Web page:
Jews/Jelly ear and soup recipe

So my next lot of foraged mushrooms were Jews ear or Jelly ear. I was initially uncomfortable with using ‘Jews ear’ but it is a part of the interesting mythology and hedge lore of the elder. ‘Jews ear’ is a mistranslation from Judas’ ear. It is believed that Judas escariot hung imself from an elder tree. Gruesome hey?Β  Wether you call it jews ear, wood ear, jelly ear or something else (we like fairies baby ears -they outgrow them like teeth you know) the important part to remember is that it is the only fungus which looks like an ear, there are similar looking cup fungus but none look like an ear or are poisonous (according to my books and the foray Ive been on) It grows on dead elder.

I decided to dedicate a seperate post specifically to elder. Im sure there will be many more too, a quite magical and exceptionally useful tree.

Presumably the one on the left is a very young, just forming jelly/jews ear fungus, I think it’s too small to give much further consideration to, the photo on the right displays the shape very well.

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Picked and turned over you can see how this fungus has gotten it’s name. The ‘proper’ name is A. auricula-judae. It is found all year but most common in Autumn, good for ‘halloweeny’ jokes and treats with children.

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Β yummm youre thinking aren’t you?

Before you head for the hills, I will bet money that you have already unwittingly eaten this before, in anything containing mixed mushrooms. Especially mushroom soup.

They dry very well and will rehydrate back to their original size and texture. Interesting to note in China they are considered useful in treating cold and flu fevers and traditionally considered good for sore throats (much like elder berry recipes are) Interestingly proven to be effective in the general reduction of cholesterol levels. So the bacon and cream in the following recipe are optional (and also not vegetarian)

I had to use bought mushrooms as I am a new novice and have struggled to even find very much to identify, and what I have managed to find, and managed to identify at least the genus of, has rarely been edible. I have to say I’m not only interested in edibles. I’m truly a bit hooked and fascinated. Turns out I am not the only one having a hard time finding much to date, this year, so far.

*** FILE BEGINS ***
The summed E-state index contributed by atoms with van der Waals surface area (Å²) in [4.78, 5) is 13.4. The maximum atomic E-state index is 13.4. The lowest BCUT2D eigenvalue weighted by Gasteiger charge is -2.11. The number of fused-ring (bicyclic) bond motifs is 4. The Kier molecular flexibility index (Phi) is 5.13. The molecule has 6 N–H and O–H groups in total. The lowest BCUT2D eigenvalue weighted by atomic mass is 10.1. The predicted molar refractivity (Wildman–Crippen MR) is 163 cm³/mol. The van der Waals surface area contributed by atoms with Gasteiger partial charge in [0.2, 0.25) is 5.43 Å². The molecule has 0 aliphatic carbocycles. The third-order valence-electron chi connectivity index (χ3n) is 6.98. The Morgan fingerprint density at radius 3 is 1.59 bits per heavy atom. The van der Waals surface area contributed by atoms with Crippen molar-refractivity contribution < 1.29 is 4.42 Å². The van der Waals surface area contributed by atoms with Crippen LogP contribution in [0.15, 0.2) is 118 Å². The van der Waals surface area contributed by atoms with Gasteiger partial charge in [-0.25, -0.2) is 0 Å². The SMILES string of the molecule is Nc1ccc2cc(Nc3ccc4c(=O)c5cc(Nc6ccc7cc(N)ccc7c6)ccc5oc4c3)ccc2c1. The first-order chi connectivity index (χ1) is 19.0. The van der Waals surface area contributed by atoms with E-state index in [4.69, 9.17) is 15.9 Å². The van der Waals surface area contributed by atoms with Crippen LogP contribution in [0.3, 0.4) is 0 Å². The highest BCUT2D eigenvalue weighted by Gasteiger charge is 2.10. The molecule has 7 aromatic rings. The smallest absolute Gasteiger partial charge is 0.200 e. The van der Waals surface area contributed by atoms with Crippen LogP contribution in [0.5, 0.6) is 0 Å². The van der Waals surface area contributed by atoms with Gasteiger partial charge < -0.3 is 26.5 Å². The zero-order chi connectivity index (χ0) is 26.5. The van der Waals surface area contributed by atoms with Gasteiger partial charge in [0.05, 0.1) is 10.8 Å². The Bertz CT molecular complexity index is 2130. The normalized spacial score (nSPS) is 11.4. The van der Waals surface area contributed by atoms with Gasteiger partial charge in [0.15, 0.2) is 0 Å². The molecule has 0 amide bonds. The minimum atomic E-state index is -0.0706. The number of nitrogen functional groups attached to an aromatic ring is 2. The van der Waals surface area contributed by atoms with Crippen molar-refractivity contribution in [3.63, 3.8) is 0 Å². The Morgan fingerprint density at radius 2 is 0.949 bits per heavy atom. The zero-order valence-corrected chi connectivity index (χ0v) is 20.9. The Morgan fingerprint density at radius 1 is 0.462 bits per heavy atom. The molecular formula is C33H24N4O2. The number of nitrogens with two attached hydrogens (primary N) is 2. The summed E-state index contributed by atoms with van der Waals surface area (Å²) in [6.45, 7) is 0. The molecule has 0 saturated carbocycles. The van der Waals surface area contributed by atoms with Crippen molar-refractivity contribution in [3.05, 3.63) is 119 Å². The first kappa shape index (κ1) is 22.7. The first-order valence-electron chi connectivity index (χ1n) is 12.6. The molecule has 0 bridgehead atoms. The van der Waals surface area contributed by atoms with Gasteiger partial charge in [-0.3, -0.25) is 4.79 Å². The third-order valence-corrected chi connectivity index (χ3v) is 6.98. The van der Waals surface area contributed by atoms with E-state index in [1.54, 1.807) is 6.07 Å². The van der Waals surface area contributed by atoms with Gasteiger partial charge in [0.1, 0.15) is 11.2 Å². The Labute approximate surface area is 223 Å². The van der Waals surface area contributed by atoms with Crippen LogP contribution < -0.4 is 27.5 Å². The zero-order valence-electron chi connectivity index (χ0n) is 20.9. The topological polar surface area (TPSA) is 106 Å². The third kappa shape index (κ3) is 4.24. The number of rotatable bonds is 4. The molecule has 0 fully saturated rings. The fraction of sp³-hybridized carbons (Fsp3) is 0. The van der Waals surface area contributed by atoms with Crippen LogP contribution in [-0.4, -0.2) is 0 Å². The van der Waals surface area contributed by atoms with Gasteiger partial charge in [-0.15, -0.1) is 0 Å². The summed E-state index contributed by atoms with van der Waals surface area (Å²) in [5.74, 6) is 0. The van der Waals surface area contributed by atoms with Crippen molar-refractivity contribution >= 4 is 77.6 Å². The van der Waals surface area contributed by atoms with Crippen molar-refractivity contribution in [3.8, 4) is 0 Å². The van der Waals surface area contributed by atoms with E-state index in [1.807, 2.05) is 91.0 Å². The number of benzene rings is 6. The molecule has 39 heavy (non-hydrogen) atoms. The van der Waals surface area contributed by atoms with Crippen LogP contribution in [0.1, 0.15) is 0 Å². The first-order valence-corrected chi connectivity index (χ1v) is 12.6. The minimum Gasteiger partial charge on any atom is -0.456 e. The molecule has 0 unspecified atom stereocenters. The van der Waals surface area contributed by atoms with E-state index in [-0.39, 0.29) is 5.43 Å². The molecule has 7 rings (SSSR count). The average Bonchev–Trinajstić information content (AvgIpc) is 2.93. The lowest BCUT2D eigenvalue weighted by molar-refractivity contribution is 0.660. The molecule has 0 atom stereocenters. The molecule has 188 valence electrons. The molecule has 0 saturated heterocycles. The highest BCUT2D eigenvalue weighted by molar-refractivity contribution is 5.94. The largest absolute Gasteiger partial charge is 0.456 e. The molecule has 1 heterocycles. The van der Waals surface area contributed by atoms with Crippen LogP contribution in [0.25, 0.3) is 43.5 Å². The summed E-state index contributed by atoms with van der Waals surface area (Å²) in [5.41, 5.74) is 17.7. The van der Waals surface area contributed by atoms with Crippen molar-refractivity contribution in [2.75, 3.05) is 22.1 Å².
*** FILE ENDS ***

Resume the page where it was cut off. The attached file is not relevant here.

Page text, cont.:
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Recipe

I had a couple of cartons of the general white argarics you buy, argaricus bisporous to be specific,Β  some portobellos (the same but mature) chestnut mushrooms (the same but brown) and a good sized handful of my fairy ears πŸ˜‰ Make sure the latter are well washed (they can be tricky)

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1 large onion

3 small cloves of garlic

herb infused oil, dried basil

plenty of seasoning

play around with whatever flavours you like, a small amount of spice is good, but dont overdo it, the flavour is very easily overpowered

finely dice the onion and garlic and add to the slow cooker with some oil

chop the mushrooms thickly and the bigger portobellos into 8, thinly sliced my ears which were fresh, you can add them whole if dehydrated then fish them out and chop them before blending

add them to the pot covering in your herbs and flavourings as you go

I poured over about 2 cups of boiling water and a added a handful of yellow lentils

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blend when cooked

season to taste

swirl on cream (optional)

add crispy bacon strips and crutons (optional)

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Also makes a great pasta sauce! Enjoy!

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